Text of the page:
UPDATE and solution (04 December 2011):
Countess Irina Petrovski (Silvia Tortosa) is in the Horror Express (Martin 1972)—and again Alexander Rabitsch got it. Here’s the high-calibre cast:
 
From left to right: Christopher Lee, Peter Cushing, and Telly Savalas in the 'Horror Express' (Martin 1972)
From left to right: Christopher Lee, Peter Cushing (slightly hidden), and Telly Savalas. The story is set in 1906. Lee plays Professor Alexander Saxton, an English anthropologist. In a cave in Manchuria he has discovered the frozen remains of a prehistoric humanoid creature. Via the Trans-Siberian Express he now transports his scientific treasure to Europe—hidden in a locked crate, and jealously guarded. Inexplicable murders happen and the horror begins to unfold in this hybrid out of horror, science fiction, and whodunnit à la Murder on the Orient Express (Christie 1934). Saxton teams up with his peer and rival Dr. Wells (Peter Cushing). When the two scientists dissect one of the victims they make strange discoveries. Scrutinizing fluid from an eye of one of the corpses under a microscope they discover, among other things, a picture of planet Earth … as seen from outer space.

CHRISTIE, AGATHA. 1934. Murder on the Orient Express. London: Collins Crime Club.
MARTIN, EUGENIO. 1972. Horror Express (aka Panic on the Trans-Siberian Express) [motion picture]. Manchester: Benmar Productions, Granada Films.
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orthometals

OrthoMetals
Some weeks ago we went swimming at the ‘Müllersches Volksbad,’ Munich’s gorgeous Art Nouveau indoor pool facility. After having swum some lanes I took a respite in the shallow part of the pool. I hadn’t been swimming for months and may have overdone it a bit on the first lanes. Feeling a slight dragging pain in my right shoulder, I hovered in the water, admiring the architecture, and rubbed said shoulder cautiously.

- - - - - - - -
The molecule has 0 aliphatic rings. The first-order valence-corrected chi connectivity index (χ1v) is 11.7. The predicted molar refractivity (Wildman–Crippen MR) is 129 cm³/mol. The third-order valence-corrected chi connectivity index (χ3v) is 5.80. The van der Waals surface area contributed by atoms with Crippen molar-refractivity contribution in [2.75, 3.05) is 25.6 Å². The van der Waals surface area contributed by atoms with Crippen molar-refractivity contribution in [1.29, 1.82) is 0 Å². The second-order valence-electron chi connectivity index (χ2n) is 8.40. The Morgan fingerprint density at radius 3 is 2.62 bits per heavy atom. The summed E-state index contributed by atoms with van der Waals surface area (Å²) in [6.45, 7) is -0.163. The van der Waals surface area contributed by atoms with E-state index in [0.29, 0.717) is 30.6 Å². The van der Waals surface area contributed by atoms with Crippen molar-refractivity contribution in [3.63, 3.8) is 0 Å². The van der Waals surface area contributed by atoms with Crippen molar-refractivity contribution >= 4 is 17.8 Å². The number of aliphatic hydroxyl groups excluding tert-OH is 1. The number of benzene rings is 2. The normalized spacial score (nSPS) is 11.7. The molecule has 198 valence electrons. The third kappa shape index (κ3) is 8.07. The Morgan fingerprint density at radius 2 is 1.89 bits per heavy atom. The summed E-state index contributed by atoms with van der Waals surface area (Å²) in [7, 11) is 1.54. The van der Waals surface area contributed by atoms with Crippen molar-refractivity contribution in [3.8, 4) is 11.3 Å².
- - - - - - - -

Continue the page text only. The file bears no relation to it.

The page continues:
Submerged to his knees an elderly gentleman smiled fatherly at me from the stone steps leading into the pool.
    ‘Got one, too?’ he asked in conspirational manner.
    ‘Beg your pardon, Sir?’ was the only thing I could say. [He wasn't using the correct word code, and I do not conspire without it.]
    He explained that he suspected that I had an artificial shoulder—because he had two of those and was here for exercising them.
    Some weeks later, while riding the tramway in the evening, we made the chance acquaintance of an elderly lady. It turned out that, like us, she was on her way to the Völkerkundemuseum, to attend the opening of the EthnoFilmFest. Hence we took the short walk from the tramway stop to the museum together. I noticed that she carried a quite bulgy bag, and seemingly had some trouble with it. So I offered to carry it for her.
    ‘Ah, no, no, thank you,’ came the reply, ‘I am always walking a bit funny like that. It’s because just a while ago I got my second artificial hip.’
    They’re all around us.
    The observations stuck, but I only had the usual associations of the hardcore cyberpunk aficionado. Our neighbours the cyborgs—I, cyborg …
    Some years ago, when I had problems with a slipped disk and surgery was unavoidedly indicated, I had to wait a bit in the specialist’s anteroom. From the coffee table I picked up a glossy magazine and found a story on a feat the wizards at a clinic in Murnau, Austria recently had achieved. A young woman had a severe paragliding accident and several of her vertebrae were crushed to pieces. The wizards removed the debris and substituted the destroyed vertebrae by custom-made titanium ones, leaving the spinal chord not only intact, but now perfectly protected.
    When my surgeon came to usher me into his office, I pointed on the fine computer imagery of the wonder in titanium, and said: ‘That’s what I want!’ Frankly, up to date I do not know if it was in earnest or tongue-in-cheek.
    ‘You don’t need that at all,’ he replied, ‘I’m not going to put something into you, but will remove just a tiny bit of organic material.’
    ‘Yeah,’ I thought, ‘and then Tyler Durden makes soap of it.’
    Despite this association I not at all thought about the material consequences of prosthetics’ proliferation. Until I stumbled over a recent AP-story at Business Insider on the Netherlands-based company OrthoMetals, which ‘is dedicated to providing an environment-friendly turnkey solution to the collection and recycling of orthopedic implants and other metal remains from crematoria. [...] The complete recycling process is under the supervision and control of OrthoMetals. All collected metals are first sorted and then re-melted to prevent the end product from being recognized and re-used as an implant. OrthoMetals is active in over 15 countries serving over 375 crematoria.’
    OrthoMetals recovers about 200 tons of valuable metals per year. ‘After deducting costs, including transportation and the salaries for six workers, the proceeds are returned to the crematoria or to national burial associations, to be donated to charities of their choice, said Verberne [OrthoMetals' director]. Usually the funds go to cancer societies, research institutions or any other medical facilities.’

OrthoMetals
UPDATE (23 February 2012):
Since two days ago the BBC now carries a story on OrthoMetals, too: Melting down hips and knees: The afterlife of implants. [Btw, I was almost three months faster than Cory Doctorow at boingboing ;-]